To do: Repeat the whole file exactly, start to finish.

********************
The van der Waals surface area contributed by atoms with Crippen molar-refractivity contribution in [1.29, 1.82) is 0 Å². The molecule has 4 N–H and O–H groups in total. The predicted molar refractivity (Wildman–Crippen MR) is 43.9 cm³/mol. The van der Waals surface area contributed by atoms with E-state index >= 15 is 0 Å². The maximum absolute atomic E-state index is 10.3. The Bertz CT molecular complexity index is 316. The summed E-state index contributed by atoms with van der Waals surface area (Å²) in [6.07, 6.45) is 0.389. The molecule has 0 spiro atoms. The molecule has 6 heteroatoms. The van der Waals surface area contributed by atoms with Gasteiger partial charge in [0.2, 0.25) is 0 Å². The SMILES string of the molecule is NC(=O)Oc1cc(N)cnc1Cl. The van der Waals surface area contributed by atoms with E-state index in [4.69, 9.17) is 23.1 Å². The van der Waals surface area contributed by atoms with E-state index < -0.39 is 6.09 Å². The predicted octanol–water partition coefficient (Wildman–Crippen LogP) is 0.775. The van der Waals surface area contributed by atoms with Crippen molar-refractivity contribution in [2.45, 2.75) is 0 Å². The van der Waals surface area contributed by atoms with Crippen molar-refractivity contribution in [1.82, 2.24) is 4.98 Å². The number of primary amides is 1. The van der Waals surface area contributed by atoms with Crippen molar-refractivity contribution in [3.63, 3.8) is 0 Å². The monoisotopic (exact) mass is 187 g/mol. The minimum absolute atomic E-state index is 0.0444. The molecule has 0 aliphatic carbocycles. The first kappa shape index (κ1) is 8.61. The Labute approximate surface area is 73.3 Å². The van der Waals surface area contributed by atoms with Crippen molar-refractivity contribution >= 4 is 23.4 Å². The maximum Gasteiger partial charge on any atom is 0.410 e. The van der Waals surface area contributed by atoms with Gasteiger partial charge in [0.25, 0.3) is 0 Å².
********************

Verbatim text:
The van der Waals surface area contributed by atoms with Crippen molar-refractivity contribution in [1.29, 1.82) is 0 Å². The molecule has 4 N–H and O–H groups in total. The predicted molar refractivity (Wildman–Crippen MR) is 43.9 cm³/mol. The van der Waals surface area contributed by atoms with E-state index >= 15 is 0 Å². The maximum absolute atomic E-state index is 10.3. The Bertz CT molecular complexity index is 316. The summed E-state index contributed by atoms with van der Waals surface area (Å²) in [6.07, 6.45) is 0.389. The molecule has 0 spiro atoms. The molecule has 6 heteroatoms. The van der Waals surface area contributed by atoms with Gasteiger partial charge in [0.2, 0.25) is 0 Å². The SMILES string of the molecule is NC(=O)Oc1cc(N)cnc1Cl. The van der Waals surface area contributed by atoms with E-state index in [4.69, 9.17) is 23.1 Å². The van der Waals surface area contributed by atoms with E-state index < -0.39 is 6.09 Å². The predicted octanol–water partition coefficient (Wildman–Crippen LogP) is 0.775. The van der Waals surface area contributed by atoms with Crippen molar-refractivity contribution in [2.45, 2.75) is 0 Å². The van der Waals surface area contributed by atoms with Crippen molar-refractivity contribution in [1.82, 2.24) is 4.98 Å². The number of primary amides is 1. The van der Waals surface area contributed by atoms with Crippen molar-refractivity contribution in [3.63, 3.8) is 0 Å². The monoisotopic (exact) mass is 187 g/mol. The minimum absolute atomic E-state index is 0.0444. The molecule has 0 aliphatic carbocycles. The first kappa shape index (κ1) is 8.61. The Labute approximate surface area is 73.3 Å². The van der Waals surface area contributed by atoms with Crippen molar-refractivity contribution >= 4 is 23.4 Å². The maximum Gasteiger partial charge on any atom is 0.410 e. The van der Waals surface area contributed by atoms with Gasteiger partial charge in [0.25, 0.3) is 0 Å².